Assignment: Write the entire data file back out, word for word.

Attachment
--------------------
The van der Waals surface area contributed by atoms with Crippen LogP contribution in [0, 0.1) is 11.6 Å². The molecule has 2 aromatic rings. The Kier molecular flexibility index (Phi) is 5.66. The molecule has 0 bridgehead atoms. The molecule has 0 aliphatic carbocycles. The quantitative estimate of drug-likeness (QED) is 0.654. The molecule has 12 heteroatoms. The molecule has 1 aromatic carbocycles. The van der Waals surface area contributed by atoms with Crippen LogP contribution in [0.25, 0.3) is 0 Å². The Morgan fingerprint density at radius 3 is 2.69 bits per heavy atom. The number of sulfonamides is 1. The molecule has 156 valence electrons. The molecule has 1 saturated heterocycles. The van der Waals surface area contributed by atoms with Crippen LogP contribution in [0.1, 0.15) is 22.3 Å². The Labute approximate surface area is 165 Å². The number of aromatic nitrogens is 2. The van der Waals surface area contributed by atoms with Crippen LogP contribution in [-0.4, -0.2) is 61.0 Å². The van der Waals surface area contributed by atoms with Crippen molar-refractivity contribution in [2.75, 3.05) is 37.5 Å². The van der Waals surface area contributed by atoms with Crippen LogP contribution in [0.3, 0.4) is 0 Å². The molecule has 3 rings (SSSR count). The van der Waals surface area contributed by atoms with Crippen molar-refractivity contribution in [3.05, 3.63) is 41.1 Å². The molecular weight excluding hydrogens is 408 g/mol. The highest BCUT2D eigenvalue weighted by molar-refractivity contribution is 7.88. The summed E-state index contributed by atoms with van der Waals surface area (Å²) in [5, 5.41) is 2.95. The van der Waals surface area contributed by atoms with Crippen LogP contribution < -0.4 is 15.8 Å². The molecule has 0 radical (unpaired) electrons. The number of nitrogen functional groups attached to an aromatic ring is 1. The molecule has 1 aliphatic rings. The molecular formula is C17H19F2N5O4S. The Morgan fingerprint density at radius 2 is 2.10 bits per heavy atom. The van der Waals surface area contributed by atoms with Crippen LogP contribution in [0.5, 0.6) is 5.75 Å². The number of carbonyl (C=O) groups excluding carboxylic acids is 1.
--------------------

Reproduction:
The van der Waals surface area contributed by atoms with Crippen LogP contribution in [0, 0.1) is 11.6 Å². The molecule has 2 aromatic rings. The Kier molecular flexibility index (Phi) is 5.66. The molecule has 0 bridgehead atoms. The molecule has 0 aliphatic carbocycles. The quantitative estimate of drug-likeness (QED) is 0.654. The molecule has 12 heteroatoms. The molecule has 1 aromatic carbocycles. The van der Waals surface area contributed by atoms with Crippen LogP contribution in [0.25, 0.3) is 0 Å². The Morgan fingerprint density at radius 3 is 2.69 bits per heavy atom. The number of sulfonamides is 1. The molecule has 156 valence electrons. The molecule has 1 saturated heterocycles. The van der Waals surface area contributed by atoms with Crippen LogP contribution in [0.1, 0.15) is 22.3 Å². The Labute approximate surface area is 165 Å². The number of aromatic nitrogens is 2. The van der Waals surface area contributed by atoms with Crippen LogP contribution in [-0.4, -0.2) is 61.0 Å². The van der Waals surface area contributed by atoms with Crippen molar-refractivity contribution in [2.75, 3.05) is 37.5 Å². The van der Waals surface area contributed by atoms with Crippen LogP contribution in [0.3, 0.4) is 0 Å². The molecule has 3 rings (SSSR count). The van der Waals surface area contributed by atoms with Crippen molar-refractivity contribution in [3.05, 3.63) is 41.1 Å². The molecular weight excluding hydrogens is 408 g/mol. The highest BCUT2D eigenvalue weighted by molar-refractivity contribution is 7.88. The summed E-state index contributed by atoms with van der Waals surface area (Å²) in [5, 5.41) is 2.95. The van der Waals surface area contributed by atoms with Crippen LogP contribution < -0.4 is 15.8 Å². The molecule has 0 radical (unpaired) electrons. The number of nitrogen functional groups attached to an aromatic ring is 1. The molecule has 1 aliphatic rings. The molecular formula is C17H19F2N5O4S. The Morgan fingerprint density at radius 2 is 2.10 bits per heavy atom. The van der Waals surface area contributed by atoms with Crippen LogP contribution in [0.5, 0.6) is 5.75 Å². The number of carbonyl (C=O) groups excluding carboxylic acids is 1.